Basil Hennessy Archeologist
John Basil Hennessy AO (born 10 February 1925), is an Australian archaeologist of the Ancient Near East and Emeritus Professor of Near Eastern Archaeology at the University of Sydney. Born in Horsham, Victoria, Australia in 1925, the eldest child of Thomas Basil Hennessy and Nell Poultney, Hennessy was educated in nearby Ballarat, before leaving school at 17 to join the Royal Australian Navy. Released from military service in 1946, Hennessy enrolled at the University of Sydney in early 1947 with the intention of studying anthropology. In 1948, however, Arthur Dale Trendall and James Stewart founded the University's Department of Archaeology, Hennessy becoming one of their first undergraduates. Graduating with a BA Hons in 1950, Hennessy embarked on a tour throughout the Middle East, finishing at Ankara, capital of Turkey where Hennessy held the inaugural student scholarship at the newly-created British School of Archaeology in Ankara. Hennessy returned to Jerusalem at the end of 1951 in order to join the first season of renewed excavations at Jericho under the direction of Kathleen Kenyon.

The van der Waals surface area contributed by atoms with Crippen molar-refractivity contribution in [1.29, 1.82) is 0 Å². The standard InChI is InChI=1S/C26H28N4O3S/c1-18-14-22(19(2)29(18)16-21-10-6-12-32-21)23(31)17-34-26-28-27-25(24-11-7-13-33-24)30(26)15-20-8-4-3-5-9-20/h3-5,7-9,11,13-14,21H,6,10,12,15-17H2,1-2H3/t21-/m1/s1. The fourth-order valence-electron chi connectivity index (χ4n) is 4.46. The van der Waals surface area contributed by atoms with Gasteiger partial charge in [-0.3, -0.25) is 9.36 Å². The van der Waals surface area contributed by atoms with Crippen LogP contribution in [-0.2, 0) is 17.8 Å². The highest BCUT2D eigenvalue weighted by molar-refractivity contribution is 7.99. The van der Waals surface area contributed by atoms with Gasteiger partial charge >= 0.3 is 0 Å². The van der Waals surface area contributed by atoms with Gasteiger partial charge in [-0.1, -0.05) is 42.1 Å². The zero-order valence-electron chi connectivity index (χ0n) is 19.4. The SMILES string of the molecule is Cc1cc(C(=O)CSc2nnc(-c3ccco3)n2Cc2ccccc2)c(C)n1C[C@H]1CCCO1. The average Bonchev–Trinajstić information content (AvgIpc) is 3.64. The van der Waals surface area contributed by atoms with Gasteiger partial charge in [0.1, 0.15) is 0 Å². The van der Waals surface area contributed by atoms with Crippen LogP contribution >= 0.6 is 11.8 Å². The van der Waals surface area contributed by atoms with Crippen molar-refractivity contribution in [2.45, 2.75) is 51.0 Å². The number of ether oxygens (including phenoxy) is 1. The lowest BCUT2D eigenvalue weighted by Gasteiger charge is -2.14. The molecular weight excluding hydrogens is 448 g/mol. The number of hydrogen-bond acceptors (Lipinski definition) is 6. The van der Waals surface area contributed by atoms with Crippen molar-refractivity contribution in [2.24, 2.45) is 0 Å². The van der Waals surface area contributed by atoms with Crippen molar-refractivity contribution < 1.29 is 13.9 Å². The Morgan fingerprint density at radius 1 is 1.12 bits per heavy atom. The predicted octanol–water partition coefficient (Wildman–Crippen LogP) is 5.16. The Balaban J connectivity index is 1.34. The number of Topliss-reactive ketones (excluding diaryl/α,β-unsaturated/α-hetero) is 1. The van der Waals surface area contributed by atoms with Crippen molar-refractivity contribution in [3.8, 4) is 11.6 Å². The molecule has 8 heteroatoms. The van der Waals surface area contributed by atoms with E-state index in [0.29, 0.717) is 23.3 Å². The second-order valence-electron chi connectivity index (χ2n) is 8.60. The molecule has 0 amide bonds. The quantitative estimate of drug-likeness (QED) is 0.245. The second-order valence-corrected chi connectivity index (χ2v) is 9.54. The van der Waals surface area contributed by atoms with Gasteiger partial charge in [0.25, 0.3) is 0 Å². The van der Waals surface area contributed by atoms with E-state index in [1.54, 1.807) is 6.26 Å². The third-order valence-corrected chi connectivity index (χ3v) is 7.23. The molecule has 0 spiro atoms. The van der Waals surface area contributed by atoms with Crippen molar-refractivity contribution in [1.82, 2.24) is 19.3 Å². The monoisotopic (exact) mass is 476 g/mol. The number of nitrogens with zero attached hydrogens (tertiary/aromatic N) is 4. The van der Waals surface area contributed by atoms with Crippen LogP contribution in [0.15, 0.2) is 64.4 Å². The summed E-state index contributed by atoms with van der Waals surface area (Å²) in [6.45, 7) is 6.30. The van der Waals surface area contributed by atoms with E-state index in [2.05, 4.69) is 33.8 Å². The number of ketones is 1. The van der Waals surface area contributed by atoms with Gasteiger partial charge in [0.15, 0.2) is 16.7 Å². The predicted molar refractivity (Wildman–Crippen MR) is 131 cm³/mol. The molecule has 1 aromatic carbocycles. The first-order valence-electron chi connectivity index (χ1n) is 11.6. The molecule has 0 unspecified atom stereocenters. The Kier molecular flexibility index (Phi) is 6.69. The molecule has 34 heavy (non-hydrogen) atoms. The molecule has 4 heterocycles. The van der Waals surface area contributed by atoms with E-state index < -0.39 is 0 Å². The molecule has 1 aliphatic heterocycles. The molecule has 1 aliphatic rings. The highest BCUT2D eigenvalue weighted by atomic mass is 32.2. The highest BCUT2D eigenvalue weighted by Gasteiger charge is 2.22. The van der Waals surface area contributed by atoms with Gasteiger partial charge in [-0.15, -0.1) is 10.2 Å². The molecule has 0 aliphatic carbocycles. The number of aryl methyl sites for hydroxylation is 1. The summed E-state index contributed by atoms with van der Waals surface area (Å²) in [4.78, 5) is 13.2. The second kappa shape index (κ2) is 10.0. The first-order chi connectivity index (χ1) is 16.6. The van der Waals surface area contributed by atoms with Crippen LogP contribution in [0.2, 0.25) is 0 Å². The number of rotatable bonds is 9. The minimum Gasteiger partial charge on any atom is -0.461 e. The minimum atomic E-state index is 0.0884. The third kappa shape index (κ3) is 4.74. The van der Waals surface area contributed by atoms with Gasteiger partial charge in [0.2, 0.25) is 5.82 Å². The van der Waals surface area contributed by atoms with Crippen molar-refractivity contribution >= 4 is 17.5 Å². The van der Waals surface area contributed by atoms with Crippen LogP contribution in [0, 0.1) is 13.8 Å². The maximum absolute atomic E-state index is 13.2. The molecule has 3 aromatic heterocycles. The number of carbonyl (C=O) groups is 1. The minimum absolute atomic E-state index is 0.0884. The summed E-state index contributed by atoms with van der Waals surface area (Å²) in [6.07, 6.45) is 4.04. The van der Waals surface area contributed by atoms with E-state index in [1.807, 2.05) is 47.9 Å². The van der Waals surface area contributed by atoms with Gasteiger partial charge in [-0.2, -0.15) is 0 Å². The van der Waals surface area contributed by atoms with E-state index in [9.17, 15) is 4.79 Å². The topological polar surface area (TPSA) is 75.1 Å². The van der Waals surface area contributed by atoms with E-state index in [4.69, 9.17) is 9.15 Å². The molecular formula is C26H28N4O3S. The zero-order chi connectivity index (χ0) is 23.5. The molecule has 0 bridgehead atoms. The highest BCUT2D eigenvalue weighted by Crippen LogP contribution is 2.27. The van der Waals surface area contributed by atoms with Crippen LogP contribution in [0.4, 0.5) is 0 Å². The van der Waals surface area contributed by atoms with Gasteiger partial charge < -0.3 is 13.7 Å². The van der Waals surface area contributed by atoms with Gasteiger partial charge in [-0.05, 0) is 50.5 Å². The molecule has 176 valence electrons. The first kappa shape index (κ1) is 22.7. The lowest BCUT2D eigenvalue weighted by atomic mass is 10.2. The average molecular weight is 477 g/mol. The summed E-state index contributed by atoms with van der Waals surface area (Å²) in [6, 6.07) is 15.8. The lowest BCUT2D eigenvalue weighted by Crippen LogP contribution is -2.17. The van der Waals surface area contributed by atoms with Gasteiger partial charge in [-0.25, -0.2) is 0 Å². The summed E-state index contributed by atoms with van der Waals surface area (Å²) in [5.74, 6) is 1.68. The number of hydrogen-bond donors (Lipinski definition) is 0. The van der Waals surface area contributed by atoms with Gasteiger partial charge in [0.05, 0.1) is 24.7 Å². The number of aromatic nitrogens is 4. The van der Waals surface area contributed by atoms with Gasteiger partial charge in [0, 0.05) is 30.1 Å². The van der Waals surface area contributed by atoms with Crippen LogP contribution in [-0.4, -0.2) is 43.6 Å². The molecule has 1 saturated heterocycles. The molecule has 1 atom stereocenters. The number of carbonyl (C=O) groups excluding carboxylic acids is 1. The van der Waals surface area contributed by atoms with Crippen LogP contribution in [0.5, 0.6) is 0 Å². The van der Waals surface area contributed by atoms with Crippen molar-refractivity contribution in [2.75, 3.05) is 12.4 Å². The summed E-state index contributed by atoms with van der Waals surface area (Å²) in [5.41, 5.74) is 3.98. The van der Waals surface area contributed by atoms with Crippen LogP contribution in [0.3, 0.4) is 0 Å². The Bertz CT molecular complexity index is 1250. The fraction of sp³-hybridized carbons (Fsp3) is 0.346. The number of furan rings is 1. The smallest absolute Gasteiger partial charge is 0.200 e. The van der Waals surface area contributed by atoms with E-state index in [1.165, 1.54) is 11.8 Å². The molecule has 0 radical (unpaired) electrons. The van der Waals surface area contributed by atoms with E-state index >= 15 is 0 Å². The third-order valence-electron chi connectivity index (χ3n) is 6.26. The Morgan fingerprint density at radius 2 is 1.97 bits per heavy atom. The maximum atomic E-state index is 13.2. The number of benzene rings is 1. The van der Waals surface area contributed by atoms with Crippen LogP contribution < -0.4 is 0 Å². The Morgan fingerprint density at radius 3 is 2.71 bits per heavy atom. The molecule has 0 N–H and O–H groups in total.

1. University of Sydney Colleges/University
The University of Sydney is a public university located in Sydney, New South Wales. The main campus spreads across the suburbs of Camperdown and Darlington on the southwestern outskirts of the Sydney CBD. Founded in 1850, it is the oldest university in Australia and Oceania. It has 32,393 undergraduate and 16,627 graduate students (2011).
2011. 829 mil. AU$
2008. 1.3 bil. AU$
|Official web page||www.usyd.edu.au|